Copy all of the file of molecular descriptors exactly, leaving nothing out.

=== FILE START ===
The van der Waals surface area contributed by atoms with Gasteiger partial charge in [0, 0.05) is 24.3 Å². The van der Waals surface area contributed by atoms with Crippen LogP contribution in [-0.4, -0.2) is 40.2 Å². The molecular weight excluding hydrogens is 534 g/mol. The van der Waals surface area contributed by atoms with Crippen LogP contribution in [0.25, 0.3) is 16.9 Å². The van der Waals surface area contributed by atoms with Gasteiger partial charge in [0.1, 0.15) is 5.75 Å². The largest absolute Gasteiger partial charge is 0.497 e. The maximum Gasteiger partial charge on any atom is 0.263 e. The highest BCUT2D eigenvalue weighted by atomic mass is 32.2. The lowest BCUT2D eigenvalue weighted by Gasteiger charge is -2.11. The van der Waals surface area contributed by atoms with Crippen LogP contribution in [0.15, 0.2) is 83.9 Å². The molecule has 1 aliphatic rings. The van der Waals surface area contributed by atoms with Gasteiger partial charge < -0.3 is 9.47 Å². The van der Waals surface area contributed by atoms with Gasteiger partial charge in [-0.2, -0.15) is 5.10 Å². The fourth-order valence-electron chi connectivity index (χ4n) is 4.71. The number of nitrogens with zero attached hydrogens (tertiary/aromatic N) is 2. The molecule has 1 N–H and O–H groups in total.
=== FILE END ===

The van der Waals surface area contributed by atoms with Gasteiger partial charge in [0, 0.05) is 24.3 Å². The van der Waals surface area contributed by atoms with Crippen LogP contribution in [-0.4, -0.2) is 40.2 Å². The molecular weight excluding hydrogens is 534 g/mol. The van der Waals surface area contributed by atoms with Crippen LogP contribution in [0.25, 0.3) is 16.9 Å². The van der Waals surface area contributed by atoms with Gasteiger partial charge in [0.1, 0.15) is 5.75 Å². The largest absolute Gasteiger partial charge is 0.497 e. The maximum Gasteiger partial charge on any atom is 0.263 e. The highest BCUT2D eigenvalue weighted by atomic mass is 32.2. The lowest BCUT2D eigenvalue weighted by Gasteiger charge is -2.11. The van der Waals surface area contributed by atoms with Crippen LogP contribution in [0.15, 0.2) is 83.9 Å². The molecule has 1 aliphatic rings. The van der Waals surface area contributed by atoms with Gasteiger partial charge < -0.3 is 9.47 Å². The van der Waals surface area contributed by atoms with Gasteiger partial charge in [-0.2, -0.15) is 5.10 Å². The fourth-order valence-electron chi connectivity index (χ4n) is 4.71. The number of nitrogens with zero attached hydrogens (tertiary/aromatic N) is 2. The molecule has 1 N–H and O–H groups in total.